Text mining - sometimes aka text analytics - refers to the (often automated) process of deriving structured information and meaningful numeric indices from (mostly) unstructured textual information (often from the internet) in order to access and analyze this information with statistical and machine learning methods. Text mining usually involves several steps of natural language processing, including tokenizing, stop words exclusion, stemming, parsing, categorization, text clustering, word frequency analysis, part-of-speech identification, and many more.
The following example of a text mining survey in a scientific journal gives a brief overview on some of the possibilities associated with text mining.
In a first data retrieval step, the complete collection of papers from an open access journal for ecological conservation was loaded from the internet. The gathered text corpus comprises 475 pdf-formated scientific papers - the first one from Oct 2002 and the last one from July 2014, with a data volume of 345 MB. A Python-script, essentially drawing on the Natural Language Toolkit (the NLTK 3.0 modul), was used to transform these papers into a txt-file of about 22 MB. Extracting stop words, that is, short words like articles or propositions which contain little to no relevant information, and some special words that, like the journal's name, repeat in each paper, and converting these texts into NLTK's specific text format, generated a text corpus containing 1.798.948 words.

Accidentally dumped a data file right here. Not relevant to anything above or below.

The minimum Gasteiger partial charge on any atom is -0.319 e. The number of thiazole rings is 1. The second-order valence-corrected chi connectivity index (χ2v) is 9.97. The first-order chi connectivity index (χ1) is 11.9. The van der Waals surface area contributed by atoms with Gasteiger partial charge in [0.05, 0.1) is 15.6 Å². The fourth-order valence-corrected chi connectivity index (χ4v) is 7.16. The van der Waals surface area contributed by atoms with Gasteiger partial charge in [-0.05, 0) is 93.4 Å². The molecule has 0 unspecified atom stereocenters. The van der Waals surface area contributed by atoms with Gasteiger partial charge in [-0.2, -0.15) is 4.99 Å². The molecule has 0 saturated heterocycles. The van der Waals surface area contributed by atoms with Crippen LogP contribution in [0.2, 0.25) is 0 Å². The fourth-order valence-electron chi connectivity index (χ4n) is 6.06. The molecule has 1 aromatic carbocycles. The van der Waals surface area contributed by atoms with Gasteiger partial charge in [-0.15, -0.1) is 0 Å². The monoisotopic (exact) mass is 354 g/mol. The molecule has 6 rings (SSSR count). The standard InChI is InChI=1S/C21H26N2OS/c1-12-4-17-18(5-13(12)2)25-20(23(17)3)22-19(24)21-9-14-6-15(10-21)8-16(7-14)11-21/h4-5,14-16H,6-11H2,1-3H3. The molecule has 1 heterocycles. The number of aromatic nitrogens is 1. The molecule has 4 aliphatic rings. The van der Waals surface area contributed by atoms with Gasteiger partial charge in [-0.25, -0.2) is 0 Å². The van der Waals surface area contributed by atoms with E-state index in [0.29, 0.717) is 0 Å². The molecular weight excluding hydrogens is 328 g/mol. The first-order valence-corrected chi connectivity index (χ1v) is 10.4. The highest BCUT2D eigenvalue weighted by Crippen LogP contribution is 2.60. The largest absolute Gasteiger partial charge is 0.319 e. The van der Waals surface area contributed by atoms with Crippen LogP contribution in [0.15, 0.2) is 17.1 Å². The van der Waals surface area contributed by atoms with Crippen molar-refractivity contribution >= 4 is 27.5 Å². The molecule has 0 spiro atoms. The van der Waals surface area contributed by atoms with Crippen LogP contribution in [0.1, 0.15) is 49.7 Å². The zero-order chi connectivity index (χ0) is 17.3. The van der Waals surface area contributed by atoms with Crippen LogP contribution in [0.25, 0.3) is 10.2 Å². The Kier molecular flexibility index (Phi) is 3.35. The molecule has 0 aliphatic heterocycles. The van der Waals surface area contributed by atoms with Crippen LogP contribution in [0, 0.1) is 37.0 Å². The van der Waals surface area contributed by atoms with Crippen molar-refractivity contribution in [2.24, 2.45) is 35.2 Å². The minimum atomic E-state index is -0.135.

In a first analytical step a frequency distribution of the 30 most frequent words in the journal was generated.
Frequency distributions are not confined to one-word frequencies. The following plot shows a distribution for most frequent two-word combinations in the text corpus.
The analytical tools of the NLTK allow for a wide variety of interesting text surveys. An example provides the NLTK-function concordance() which allows to investigate the context a word appears in. The function generates the following output - in this case for the word 'species'. (Have in mind that stop words were removed in this example).
The results of this survey can be used to generate frequency distributions of the contexts a certain word appears in, in this case again the word 'species', considering only the words before and after the concordanced word.
Using the Python-modul networkx allows to depict context interdependences as networks.
Iterating through contexts and finding contexts of context words, allows to generate rich networks of word-context usages. Using graph-visualization tools like Gephi networks can be displayed and analyzed in various ways.